So as I covered last year’s shocking movements at the Coastal Commission, I empathized with the environmentalists who treasured so passionately the incredible beach access that the commission’s existence has provided. But I know that such access is not as easy for all Californians as the two mile jog from my high school campus was for me. Both environmental advocates and commissioners who voted to remove Lester conceded this reality and the commission’s responsibility to remedy it.
This bill emerged in the aftermath of that controversy, and with a new executive director at the helm, it presents an opportunity for the commission to redeem itself.
Here are a couple questions I would ask if I was interviewing committee members, coastal conservation advocates, and the Commission itself:
- What kind of proposals would the State Conservancy consider?
- What role would the Coastal Commission or other agencies play in implementing such a plan?
- How would you control for economic demand driving up the prices of lodging?
- Will there be efforts alongside this development of low-cost lodging to make connections between lower-income inland communities and opportunities to explore the coast? (e.g. school trips, subsidized summer camps, public or low cost private transportation between inland communities and beaches)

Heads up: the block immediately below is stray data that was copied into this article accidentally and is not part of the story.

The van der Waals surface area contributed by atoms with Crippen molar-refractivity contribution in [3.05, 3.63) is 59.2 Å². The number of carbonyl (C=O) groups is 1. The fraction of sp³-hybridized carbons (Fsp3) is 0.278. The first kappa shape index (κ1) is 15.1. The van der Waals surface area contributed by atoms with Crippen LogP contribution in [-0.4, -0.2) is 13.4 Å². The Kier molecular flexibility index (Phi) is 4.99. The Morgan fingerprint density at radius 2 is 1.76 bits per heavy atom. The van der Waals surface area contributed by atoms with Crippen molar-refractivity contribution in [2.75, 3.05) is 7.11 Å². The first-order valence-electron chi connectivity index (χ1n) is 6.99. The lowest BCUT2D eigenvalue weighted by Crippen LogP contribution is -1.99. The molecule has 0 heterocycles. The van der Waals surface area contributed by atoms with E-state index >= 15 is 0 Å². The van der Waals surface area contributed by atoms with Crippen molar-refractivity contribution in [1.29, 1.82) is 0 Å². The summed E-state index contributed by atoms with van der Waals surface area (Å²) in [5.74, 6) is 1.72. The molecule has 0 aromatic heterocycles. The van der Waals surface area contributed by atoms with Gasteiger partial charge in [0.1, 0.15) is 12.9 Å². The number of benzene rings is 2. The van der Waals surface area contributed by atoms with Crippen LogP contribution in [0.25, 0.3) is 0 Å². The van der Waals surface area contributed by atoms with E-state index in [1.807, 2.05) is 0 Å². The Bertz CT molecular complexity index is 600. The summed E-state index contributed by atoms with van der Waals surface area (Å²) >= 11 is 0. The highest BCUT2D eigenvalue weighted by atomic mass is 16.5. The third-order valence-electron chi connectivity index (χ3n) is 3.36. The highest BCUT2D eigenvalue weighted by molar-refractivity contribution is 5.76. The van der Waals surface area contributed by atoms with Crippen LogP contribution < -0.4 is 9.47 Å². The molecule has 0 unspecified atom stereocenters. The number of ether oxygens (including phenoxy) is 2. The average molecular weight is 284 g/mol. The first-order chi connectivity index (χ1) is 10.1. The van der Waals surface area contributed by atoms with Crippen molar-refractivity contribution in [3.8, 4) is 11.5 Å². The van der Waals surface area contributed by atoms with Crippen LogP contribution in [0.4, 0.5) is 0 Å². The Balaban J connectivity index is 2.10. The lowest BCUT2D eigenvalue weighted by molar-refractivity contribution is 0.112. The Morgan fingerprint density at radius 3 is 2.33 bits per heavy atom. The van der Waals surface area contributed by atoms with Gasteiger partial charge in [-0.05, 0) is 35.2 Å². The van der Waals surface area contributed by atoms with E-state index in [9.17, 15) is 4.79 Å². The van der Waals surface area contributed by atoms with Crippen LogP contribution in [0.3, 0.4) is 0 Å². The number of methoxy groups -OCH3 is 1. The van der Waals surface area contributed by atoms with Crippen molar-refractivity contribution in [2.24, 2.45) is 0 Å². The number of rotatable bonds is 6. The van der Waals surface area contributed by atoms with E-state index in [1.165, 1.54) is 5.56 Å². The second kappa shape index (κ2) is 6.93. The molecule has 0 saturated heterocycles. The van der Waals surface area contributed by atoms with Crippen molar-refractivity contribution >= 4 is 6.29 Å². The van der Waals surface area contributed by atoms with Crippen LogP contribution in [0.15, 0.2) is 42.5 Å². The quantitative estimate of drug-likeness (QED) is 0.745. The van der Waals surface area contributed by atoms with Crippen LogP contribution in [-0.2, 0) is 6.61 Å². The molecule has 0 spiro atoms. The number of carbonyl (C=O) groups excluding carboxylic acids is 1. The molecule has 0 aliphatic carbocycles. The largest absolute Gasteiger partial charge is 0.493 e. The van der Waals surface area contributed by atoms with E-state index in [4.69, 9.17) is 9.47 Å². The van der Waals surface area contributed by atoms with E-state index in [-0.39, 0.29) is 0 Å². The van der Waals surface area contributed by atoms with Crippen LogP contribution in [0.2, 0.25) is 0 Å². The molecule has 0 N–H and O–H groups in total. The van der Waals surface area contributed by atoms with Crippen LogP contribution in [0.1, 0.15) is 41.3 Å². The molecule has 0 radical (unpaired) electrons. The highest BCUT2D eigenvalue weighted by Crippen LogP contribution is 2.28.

Since the start of the Trump administration, or really since liberals became aware there would be a Trump administration, there has been a deluge of pointedly anti-Trump, pro-immigrant legislation cropping up in Sacramento. If I wrote about each piece, this blog would be exclusively an immigration-focused place, and since I have neither the time, expertise, nor inclination to do so (not to say it’s not important, but I want the opportunity to explain other laws as well), I won’t. That said, there are a slew of important immigration bills up and coming, and I’ll do my best to keep you up to date, especially if anything is pending.
SB 6, named the ‘Due Process for All Act,’ has taken on a new sense of urgency, as President Trump’s executive orders have thrown some immigrants into legal limbo. As it is now, California entitles unaccompanied and undocumented minors to legal services when deemed appropriate and fiscally feasible. This bill would extend that privilege to individuals in removal proceedings who aren’t otherwise guaranteed legal representation.
Who to Call
- Your state senator. The bill has advanced out of the judiciary committee and is in appropriations.
One of the other reasons I’m not making this blog so entirely focused on immigration is it’s not exactly my area of expertise. As a credentialed capitol reporter, that was no problem, I usually just asked a staffer to give me the CliffNotes and I was set, but now is not the time (it’s 11 p.m. as I write, legislative offices are closed), these are the questions I would have asked. I’ve added the answers I could find doing my research the old-fashioned way–actually reading the bill–in italics.